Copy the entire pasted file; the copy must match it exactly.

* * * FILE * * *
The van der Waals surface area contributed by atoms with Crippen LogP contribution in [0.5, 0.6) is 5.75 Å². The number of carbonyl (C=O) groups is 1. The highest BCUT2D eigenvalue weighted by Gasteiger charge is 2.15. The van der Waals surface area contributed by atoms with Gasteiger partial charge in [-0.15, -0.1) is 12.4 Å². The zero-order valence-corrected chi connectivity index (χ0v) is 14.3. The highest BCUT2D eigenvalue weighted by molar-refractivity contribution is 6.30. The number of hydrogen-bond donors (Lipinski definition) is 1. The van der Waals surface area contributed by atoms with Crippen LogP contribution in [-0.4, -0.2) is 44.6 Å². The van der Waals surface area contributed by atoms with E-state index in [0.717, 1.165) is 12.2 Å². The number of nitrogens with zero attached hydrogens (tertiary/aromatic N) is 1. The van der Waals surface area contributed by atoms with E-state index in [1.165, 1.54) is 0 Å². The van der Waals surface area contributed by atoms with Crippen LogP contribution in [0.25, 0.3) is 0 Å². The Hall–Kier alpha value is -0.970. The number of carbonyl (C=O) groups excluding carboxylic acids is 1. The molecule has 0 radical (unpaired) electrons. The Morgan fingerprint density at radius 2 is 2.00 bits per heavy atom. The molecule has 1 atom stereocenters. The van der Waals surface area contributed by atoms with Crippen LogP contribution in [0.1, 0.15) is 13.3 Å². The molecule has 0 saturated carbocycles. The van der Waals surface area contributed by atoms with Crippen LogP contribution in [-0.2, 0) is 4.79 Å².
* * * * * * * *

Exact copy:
The van der Waals surface area contributed by atoms with Crippen LogP contribution in [0.5, 0.6) is 5.75 Å². The number of carbonyl (C=O) groups is 1. The highest BCUT2D eigenvalue weighted by Gasteiger charge is 2.15. The van der Waals surface area contributed by atoms with Gasteiger partial charge in [-0.15, -0.1) is 12.4 Å². The zero-order valence-corrected chi connectivity index (χ0v) is 14.3. The highest BCUT2D eigenvalue weighted by molar-refractivity contribution is 6.30. The number of hydrogen-bond donors (Lipinski definition) is 1. The van der Waals surface area contributed by atoms with Crippen LogP contribution in [-0.4, -0.2) is 44.6 Å². The van der Waals surface area contributed by atoms with E-state index in [0.717, 1.165) is 12.2 Å². The number of nitrogens with zero attached hydrogens (tertiary/aromatic N) is 1. The van der Waals surface area contributed by atoms with E-state index in [1.165, 1.54) is 0 Å². The van der Waals surface area contributed by atoms with Crippen LogP contribution in [0.25, 0.3) is 0 Å². The Hall–Kier alpha value is -0.970. The number of carbonyl (C=O) groups excluding carboxylic acids is 1. The molecule has 0 radical (unpaired) electrons. The Morgan fingerprint density at radius 2 is 2.00 bits per heavy atom. The molecule has 1 atom stereocenters. The van der Waals surface area contributed by atoms with Crippen LogP contribution in [0.1, 0.15) is 13.3 Å². The molecule has 0 saturated carbocycles. The van der Waals surface area contributed by atoms with Crippen LogP contribution in [-0.2, 0) is 4.79 Å².